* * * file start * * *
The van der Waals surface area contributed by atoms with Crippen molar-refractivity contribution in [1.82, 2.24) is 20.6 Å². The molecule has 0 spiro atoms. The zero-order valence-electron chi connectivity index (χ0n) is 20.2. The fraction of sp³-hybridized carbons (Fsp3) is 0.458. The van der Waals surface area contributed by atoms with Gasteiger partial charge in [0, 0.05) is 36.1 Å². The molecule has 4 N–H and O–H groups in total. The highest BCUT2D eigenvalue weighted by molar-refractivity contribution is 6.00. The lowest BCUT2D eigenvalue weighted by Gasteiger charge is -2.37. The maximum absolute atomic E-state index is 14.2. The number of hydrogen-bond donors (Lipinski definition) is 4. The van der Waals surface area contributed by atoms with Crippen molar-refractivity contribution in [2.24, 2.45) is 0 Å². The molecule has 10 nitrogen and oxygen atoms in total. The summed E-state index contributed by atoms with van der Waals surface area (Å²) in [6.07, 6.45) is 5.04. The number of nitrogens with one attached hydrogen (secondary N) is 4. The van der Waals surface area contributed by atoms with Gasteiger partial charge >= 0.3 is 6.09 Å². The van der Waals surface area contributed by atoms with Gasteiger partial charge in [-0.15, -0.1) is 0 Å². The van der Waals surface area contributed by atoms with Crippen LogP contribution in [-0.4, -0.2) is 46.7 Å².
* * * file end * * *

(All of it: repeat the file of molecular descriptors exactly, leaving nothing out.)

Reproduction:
The van der Waals surface area contributed by atoms with Crippen molar-refractivity contribution in [1.82, 2.24) is 20.6 Å². The molecule has 0 spiro atoms. The zero-order valence-electron chi connectivity index (χ0n) is 20.2. The fraction of sp³-hybridized carbons (Fsp3) is 0.458. The van der Waals surface area contributed by atoms with Gasteiger partial charge in [0, 0.05) is 36.1 Å². The molecule has 4 N–H and O–H groups in total. The highest BCUT2D eigenvalue weighted by molar-refractivity contribution is 6.00. The lowest BCUT2D eigenvalue weighted by Gasteiger charge is -2.37. The maximum absolute atomic E-state index is 14.2. The number of hydrogen-bond donors (Lipinski definition) is 4. The van der Waals surface area contributed by atoms with Crippen molar-refractivity contribution in [2.24, 2.45) is 0 Å². The molecule has 10 nitrogen and oxygen atoms in total. The summed E-state index contributed by atoms with van der Waals surface area (Å²) in [6.07, 6.45) is 5.04. The number of nitrogens with one attached hydrogen (secondary N) is 4. The van der Waals surface area contributed by atoms with Gasteiger partial charge >= 0.3 is 6.09 Å². The van der Waals surface area contributed by atoms with Gasteiger partial charge in [-0.15, -0.1) is 0 Å². The van der Waals surface area contributed by atoms with Crippen LogP contribution in [-0.4, -0.2) is 46.7 Å².